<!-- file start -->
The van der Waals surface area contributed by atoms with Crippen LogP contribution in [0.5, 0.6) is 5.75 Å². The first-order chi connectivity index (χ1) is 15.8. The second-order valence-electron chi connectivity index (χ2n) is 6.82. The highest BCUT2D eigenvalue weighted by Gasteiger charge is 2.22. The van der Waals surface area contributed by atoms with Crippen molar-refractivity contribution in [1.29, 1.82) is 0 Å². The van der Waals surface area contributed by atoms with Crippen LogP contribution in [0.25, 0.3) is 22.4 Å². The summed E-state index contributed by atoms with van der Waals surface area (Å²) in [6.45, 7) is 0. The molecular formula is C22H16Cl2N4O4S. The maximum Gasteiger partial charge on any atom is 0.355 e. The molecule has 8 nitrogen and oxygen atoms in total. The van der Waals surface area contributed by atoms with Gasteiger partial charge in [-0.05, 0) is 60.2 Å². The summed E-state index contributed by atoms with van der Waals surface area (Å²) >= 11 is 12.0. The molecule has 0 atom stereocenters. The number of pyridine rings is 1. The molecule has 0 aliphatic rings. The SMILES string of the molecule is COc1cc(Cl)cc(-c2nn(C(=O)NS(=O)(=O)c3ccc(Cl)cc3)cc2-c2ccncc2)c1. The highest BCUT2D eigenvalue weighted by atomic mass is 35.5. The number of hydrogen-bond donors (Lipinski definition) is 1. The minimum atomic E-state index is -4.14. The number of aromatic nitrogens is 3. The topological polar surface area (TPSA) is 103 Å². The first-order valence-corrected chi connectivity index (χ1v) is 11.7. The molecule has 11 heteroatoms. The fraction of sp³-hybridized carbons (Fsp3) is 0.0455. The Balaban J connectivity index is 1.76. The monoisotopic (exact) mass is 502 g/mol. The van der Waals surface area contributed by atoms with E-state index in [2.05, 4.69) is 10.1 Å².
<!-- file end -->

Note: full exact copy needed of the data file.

The van der Waals surface area contributed by atoms with Crippen LogP contribution in [0.5, 0.6) is 5.75 Å². The first-order chi connectivity index (χ1) is 15.8. The second-order valence-electron chi connectivity index (χ2n) is 6.82. The highest BCUT2D eigenvalue weighted by Gasteiger charge is 2.22. The van der Waals surface area contributed by atoms with Crippen molar-refractivity contribution in [1.29, 1.82) is 0 Å². The van der Waals surface area contributed by atoms with Crippen LogP contribution in [0.25, 0.3) is 22.4 Å². The summed E-state index contributed by atoms with van der Waals surface area (Å²) in [6.45, 7) is 0. The molecular formula is C22H16Cl2N4O4S. The maximum Gasteiger partial charge on any atom is 0.355 e. The molecule has 8 nitrogen and oxygen atoms in total. The van der Waals surface area contributed by atoms with Gasteiger partial charge in [-0.05, 0) is 60.2 Å². The summed E-state index contributed by atoms with van der Waals surface area (Å²) >= 11 is 12.0. The molecule has 0 atom stereocenters. The number of pyridine rings is 1. The molecule has 0 aliphatic rings. The SMILES string of the molecule is COc1cc(Cl)cc(-c2nn(C(=O)NS(=O)(=O)c3ccc(Cl)cc3)cc2-c2ccncc2)c1. The highest BCUT2D eigenvalue weighted by atomic mass is 35.5. The number of hydrogen-bond donors (Lipinski definition) is 1. The minimum atomic E-state index is -4.14. The number of aromatic nitrogens is 3. The topological polar surface area (TPSA) is 103 Å². The first-order valence-corrected chi connectivity index (χ1v) is 11.7. The molecule has 11 heteroatoms. The fraction of sp³-hybridized carbons (Fsp3) is 0.0455. The Balaban J connectivity index is 1.76. The monoisotopic (exact) mass is 502 g/mol. The van der Waals surface area contributed by atoms with E-state index in [2.05, 4.69) is 10.1 Å².